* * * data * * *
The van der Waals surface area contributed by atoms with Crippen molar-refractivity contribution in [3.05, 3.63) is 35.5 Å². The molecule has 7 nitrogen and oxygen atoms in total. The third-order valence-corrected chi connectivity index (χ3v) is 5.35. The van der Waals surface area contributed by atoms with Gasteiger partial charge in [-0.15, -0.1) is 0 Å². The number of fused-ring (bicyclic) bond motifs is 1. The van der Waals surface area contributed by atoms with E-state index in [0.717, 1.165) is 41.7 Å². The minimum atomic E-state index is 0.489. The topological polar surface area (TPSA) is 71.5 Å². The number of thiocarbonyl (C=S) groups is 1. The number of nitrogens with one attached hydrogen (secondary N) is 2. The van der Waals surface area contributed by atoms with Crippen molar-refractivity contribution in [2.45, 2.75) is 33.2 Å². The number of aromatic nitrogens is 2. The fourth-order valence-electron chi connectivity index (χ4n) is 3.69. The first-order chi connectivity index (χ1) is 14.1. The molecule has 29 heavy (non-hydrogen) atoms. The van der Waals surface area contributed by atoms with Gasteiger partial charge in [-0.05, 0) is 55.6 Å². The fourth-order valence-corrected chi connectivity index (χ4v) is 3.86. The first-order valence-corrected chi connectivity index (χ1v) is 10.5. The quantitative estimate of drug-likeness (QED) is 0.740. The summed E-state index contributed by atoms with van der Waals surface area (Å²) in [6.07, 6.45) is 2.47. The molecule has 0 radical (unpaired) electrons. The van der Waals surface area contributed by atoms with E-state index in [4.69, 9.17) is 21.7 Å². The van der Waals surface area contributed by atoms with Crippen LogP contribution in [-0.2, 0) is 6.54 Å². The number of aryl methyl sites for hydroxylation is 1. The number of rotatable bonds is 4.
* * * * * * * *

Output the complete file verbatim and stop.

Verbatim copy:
The van der Waals surface area contributed by atoms with Crippen molar-refractivity contribution in [3.05, 3.63) is 35.5 Å². The molecule has 7 nitrogen and oxygen atoms in total. The third-order valence-corrected chi connectivity index (χ3v) is 5.35. The van der Waals surface area contributed by atoms with Gasteiger partial charge in [-0.15, -0.1) is 0 Å². The number of fused-ring (bicyclic) bond motifs is 1. The van der Waals surface area contributed by atoms with E-state index in [0.717, 1.165) is 41.7 Å². The minimum atomic E-state index is 0.489. The topological polar surface area (TPSA) is 71.5 Å². The number of thiocarbonyl (C=S) groups is 1. The number of nitrogens with one attached hydrogen (secondary N) is 2. The van der Waals surface area contributed by atoms with Crippen molar-refractivity contribution in [2.45, 2.75) is 33.2 Å². The number of aromatic nitrogens is 2. The fourth-order valence-electron chi connectivity index (χ4n) is 3.69. The first-order chi connectivity index (χ1) is 14.1. The molecule has 29 heavy (non-hydrogen) atoms. The van der Waals surface area contributed by atoms with Gasteiger partial charge in [-0.05, 0) is 55.6 Å². The fourth-order valence-corrected chi connectivity index (χ4v) is 3.86. The first-order valence-corrected chi connectivity index (χ1v) is 10.5. The quantitative estimate of drug-likeness (QED) is 0.740. The summed E-state index contributed by atoms with van der Waals surface area (Å²) in [6.07, 6.45) is 2.47. The molecule has 0 radical (unpaired) electrons. The van der Waals surface area contributed by atoms with E-state index in [4.69, 9.17) is 21.7 Å². The van der Waals surface area contributed by atoms with Crippen LogP contribution in [-0.2, 0) is 6.54 Å². The number of aryl methyl sites for hydroxylation is 1. The number of rotatable bonds is 4.